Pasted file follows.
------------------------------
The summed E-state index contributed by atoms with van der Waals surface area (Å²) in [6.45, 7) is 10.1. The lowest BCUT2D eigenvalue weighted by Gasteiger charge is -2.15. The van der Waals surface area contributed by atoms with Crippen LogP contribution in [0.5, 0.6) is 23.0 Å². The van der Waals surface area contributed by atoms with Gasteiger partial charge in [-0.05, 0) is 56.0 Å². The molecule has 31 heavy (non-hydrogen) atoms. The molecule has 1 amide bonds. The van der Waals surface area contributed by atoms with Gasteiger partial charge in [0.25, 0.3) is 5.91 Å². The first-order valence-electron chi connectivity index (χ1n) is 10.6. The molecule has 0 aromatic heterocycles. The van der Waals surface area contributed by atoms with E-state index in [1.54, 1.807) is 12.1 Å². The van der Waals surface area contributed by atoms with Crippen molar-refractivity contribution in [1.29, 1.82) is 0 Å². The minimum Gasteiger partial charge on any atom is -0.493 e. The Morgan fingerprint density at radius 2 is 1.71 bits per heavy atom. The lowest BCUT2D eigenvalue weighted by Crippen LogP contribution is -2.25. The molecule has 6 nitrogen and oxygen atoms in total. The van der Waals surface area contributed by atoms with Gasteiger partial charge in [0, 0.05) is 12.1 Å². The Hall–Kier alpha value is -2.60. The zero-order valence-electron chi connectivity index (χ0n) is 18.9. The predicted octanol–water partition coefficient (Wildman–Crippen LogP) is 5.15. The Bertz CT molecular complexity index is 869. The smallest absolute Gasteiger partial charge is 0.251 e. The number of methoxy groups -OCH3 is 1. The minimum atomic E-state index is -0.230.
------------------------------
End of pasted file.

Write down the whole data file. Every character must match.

The summed E-state index contributed by atoms with van der Waals surface area (Å²) in [6.45, 7) is 10.1. The lowest BCUT2D eigenvalue weighted by Gasteiger charge is -2.15. The van der Waals surface area contributed by atoms with Crippen LogP contribution in [0.5, 0.6) is 23.0 Å². The van der Waals surface area contributed by atoms with Gasteiger partial charge in [-0.05, 0) is 56.0 Å². The molecule has 31 heavy (non-hydrogen) atoms. The molecule has 1 amide bonds. The van der Waals surface area contributed by atoms with Gasteiger partial charge in [0.25, 0.3) is 5.91 Å². The first-order valence-electron chi connectivity index (χ1n) is 10.6. The molecule has 0 aromatic heterocycles. The van der Waals surface area contributed by atoms with E-state index in [1.54, 1.807) is 12.1 Å². The van der Waals surface area contributed by atoms with Crippen molar-refractivity contribution in [1.29, 1.82) is 0 Å². The minimum Gasteiger partial charge on any atom is -0.493 e. The Morgan fingerprint density at radius 2 is 1.71 bits per heavy atom. The lowest BCUT2D eigenvalue weighted by Crippen LogP contribution is -2.25. The molecule has 6 nitrogen and oxygen atoms in total. The van der Waals surface area contributed by atoms with Gasteiger partial charge in [0, 0.05) is 12.1 Å². The Hall–Kier alpha value is -2.60. The zero-order valence-electron chi connectivity index (χ0n) is 18.9. The predicted octanol–water partition coefficient (Wildman–Crippen LogP) is 5.15. The Bertz CT molecular complexity index is 869. The smallest absolute Gasteiger partial charge is 0.251 e. The number of methoxy groups -OCH3 is 1. The minimum atomic E-state index is -0.230.